Choosing a school is one of the most important decisions a parent makes. And so as thousands of pupils start new schools in September there will, understandably, be an air of anxious anticipation on the part of the adults as much as the young people. What then makes a good school? Parents will undoubtedly have studied countless performance tables, read prospectuses from cover to cover and attended a clutch of open days before reaching their decision.
If they are wise, they will have consulted their child at every point in the process and chosen a school that looks and feels right. ‘Look’ is important: a track record of success in public exams, good facilities that support a wide range of curricular subjects and extra-curricular activities, staff that are both competent and caring and a leadership that has a clear vision for the school. But ‘feel’ is equally important because schools are, when all’s said and done, a community of individuals forming a multitude of relationships on a number of levels. Schools are every bit as much about developing character and confidence, providing an investment of time and talent which will repay over the course of a lifetime, as delivering good academic results.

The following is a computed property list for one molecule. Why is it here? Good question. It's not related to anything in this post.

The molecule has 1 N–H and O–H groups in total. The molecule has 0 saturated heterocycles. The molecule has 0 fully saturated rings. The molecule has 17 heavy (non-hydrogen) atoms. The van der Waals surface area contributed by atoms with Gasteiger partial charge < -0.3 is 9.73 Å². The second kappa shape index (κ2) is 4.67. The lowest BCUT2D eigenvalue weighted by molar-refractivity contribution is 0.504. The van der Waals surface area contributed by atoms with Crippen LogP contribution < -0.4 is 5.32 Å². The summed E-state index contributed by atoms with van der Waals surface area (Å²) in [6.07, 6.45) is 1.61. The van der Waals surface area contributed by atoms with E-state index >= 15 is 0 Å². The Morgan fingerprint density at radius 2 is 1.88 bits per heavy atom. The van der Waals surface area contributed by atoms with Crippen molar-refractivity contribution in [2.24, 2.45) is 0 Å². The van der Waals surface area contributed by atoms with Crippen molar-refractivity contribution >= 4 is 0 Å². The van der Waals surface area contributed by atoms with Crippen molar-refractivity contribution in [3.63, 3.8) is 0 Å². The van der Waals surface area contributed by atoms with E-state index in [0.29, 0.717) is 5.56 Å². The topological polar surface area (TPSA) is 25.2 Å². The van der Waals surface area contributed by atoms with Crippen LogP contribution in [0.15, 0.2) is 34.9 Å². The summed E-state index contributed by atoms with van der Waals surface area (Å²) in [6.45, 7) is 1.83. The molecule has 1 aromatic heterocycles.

So perhaps above all else, parents should ask ‘Will my child be known? Will they be nurtured? Will they be valued?’ If the answer to these questions is yes, then chances are that both parents and pupils have made the right choice of school and so begin a partnership that will deepen and blossom over time. A good school will value this relationship and welcome the support and input of parents in addition to providing advice, information and wise counsel in difficult times as well as good. And there will be ‘bumps in the road’ even for the brightest, most enthusiastic of students. These are the times when the stronger the relationship between school and home, the easier the obstacles will be to overcome and the more likely that small issues are nipped in the bud before they become major incidents.
Ours is a Quaker school founded in 1699 and, as such, is based on the values of the early Friends who were instructed to ‘walk cheerfully over the world, answering that of God in every one.’ Today it is a multi-cultural, ethnically diverse school community welcoming students and staff of all religious backgrounds and, indeed, of none. Yet this philosophy of responding to the good in all is a wonderfully optimistic basis on which to run a school. It strikes at the very heart of the human condition – throwing aside cynicism and suspicion – and concentrates on what unites us, what excites us and what challenges the boundaries of conventional knowledge as a springboard to the boundless possibilities of creativity. A new school year, at whichever school, offers just that opportunity to discover all manner of things: information, skill and, perhaps most importantly, insight and self-awareness. Not a bad way to fill the time from September to July!
IWK – September